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Lobelia cardinalis (Cardinal flower)
Species Distribution Map: Click to enlarge
Map Color Key © 2013 BONAP

Lobelia cardinalis

Cardinal flower

Clump forming brilliant red spikes set against green and purple bronze colored foliage. Each individual spike of scarlet flowers open from bottom to top and stays in bloom for several weeks. A favorite of hummingbirds. Makes an excellent cut flower. A real show stopper!

Lobelia cardinalis LP50 - 50 per flat $54.00
Lobelia cardinalis - 72 per flat $48.24
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2-4 Feet


2 Feet


12 Inches

Bloom Color


USDA Hardiness Zone 3-8

Cardinal flower Interesting Notes

Cardinal flower is a sure bet for gardeners anxious to have hummingbirds visit their gardens. Set against deep green foliage, pure red flowers appear on 2’ long spikes atop 3-4’ tall plants providing a spectacular garden display in the heat of summer. Cardinal flower flourishes in acidic to neutral, well drained soils in filtered shade to sun. Stream banks, water’s edge, meadow margins, and garden soils less prone to drought stress are excellent sites to grow this adorable herbaceous perennial. Lobelia cardinalis grows well with Lobelia siphiliticaAsclepias incarnataGentiana clausaMonarda fistulosaRhexia virginicaSpiranthes odorata 'Chadds Ford', and Zephyranthes atamasca. - Mt. Cuba Center

It is hard to describe the intensity of a Cardinal Flower in bloom. It is as if the flowers catch sunlight inside some sort of crystal matrix and let it bounce around for awhile until it has been stripped of all but the deepest, purest red imaginable. Then and only then is the light released to burn crimson red into our corneas. I will never forget the first time I found one in the wild, just a single plant growing in a low area behind my house. I stood there stunned for about five minutes trying to fathom how such a magical thing had come there. I know now that the seed had probably been lying in the soil, dormant for years before being kicked up into the light by some worm or squirrel ( or maybe a curious child's foot?).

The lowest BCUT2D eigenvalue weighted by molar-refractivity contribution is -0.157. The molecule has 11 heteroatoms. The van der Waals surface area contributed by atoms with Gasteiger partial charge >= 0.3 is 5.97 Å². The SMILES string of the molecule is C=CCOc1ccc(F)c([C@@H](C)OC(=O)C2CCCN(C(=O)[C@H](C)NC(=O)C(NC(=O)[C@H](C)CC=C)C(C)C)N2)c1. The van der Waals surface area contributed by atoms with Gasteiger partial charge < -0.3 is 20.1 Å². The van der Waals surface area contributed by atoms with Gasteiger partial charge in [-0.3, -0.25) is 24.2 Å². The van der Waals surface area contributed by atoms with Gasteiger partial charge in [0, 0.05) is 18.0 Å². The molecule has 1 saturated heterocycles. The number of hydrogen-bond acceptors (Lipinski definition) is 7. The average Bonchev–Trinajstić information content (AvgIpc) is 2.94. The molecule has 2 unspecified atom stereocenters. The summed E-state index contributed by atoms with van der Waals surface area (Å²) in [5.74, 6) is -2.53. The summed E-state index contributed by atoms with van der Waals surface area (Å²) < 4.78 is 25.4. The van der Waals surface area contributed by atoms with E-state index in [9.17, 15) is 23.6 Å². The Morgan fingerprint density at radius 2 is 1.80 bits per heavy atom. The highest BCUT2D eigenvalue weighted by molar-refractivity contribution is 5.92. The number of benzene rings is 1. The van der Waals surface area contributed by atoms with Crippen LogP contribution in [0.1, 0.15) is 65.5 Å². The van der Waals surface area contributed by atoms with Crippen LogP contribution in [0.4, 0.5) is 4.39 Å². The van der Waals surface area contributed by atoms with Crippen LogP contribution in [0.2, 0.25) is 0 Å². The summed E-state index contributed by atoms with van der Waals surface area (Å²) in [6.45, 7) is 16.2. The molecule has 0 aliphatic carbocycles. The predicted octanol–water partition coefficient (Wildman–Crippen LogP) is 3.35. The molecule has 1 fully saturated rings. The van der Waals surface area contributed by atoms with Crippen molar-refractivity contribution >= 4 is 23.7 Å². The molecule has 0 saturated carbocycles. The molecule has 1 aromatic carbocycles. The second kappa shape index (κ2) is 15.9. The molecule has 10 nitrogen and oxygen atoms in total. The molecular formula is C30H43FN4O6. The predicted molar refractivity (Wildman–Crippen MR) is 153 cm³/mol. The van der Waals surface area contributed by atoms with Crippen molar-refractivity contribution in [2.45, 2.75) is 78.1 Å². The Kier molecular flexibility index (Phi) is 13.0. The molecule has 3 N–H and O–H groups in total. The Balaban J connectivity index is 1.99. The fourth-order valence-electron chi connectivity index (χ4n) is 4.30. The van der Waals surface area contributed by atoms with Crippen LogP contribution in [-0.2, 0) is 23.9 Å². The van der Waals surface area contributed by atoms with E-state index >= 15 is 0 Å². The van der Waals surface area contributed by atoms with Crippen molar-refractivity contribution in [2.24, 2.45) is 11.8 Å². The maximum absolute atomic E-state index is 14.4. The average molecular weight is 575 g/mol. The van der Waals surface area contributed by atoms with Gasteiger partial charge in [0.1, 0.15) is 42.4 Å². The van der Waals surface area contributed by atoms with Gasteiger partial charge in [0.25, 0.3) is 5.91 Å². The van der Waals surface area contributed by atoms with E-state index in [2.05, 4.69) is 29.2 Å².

Lobelias are not true perennials, because the flowering stem and its associated roots die after setting seed. They are perennial in effect only because new offsets grow from the axils of the lowermost leaves and quickly put down their own abundant white roots. It is especially important, then, that these new offsets be coddled a little in the fall. William Cullina, Growing and Propagating Wildflowers

Lore: The root was part of a Native American love potion and the powder of the entire plant may have been used as sort of a magic power to dispel storms and was used in ceremonies.

Lobelia cardinalis Growing and Maintenance Tips

Needs constant moisture so mulching would be quite beneficial. Propagate by seed or cuttings. May self seed. Best used in a border, wild, hummingbird, butterfly and water garden. Also to add color to woodland gardens.

Key Characteristics & Attributes

Full Sun
Full Sun
Part Sun
Part Sun
Cut Flower
Cut Flower
Drought Tolerant
Drought Tolerant

Additional Information

Growth Rate
Soil Moisture Needs
Plug Type
Landscape Plug™
Propagation Type
Open pollinated
Wildflower Garden
Stream Edge
Moist Shade
Erosion Control
Native to North America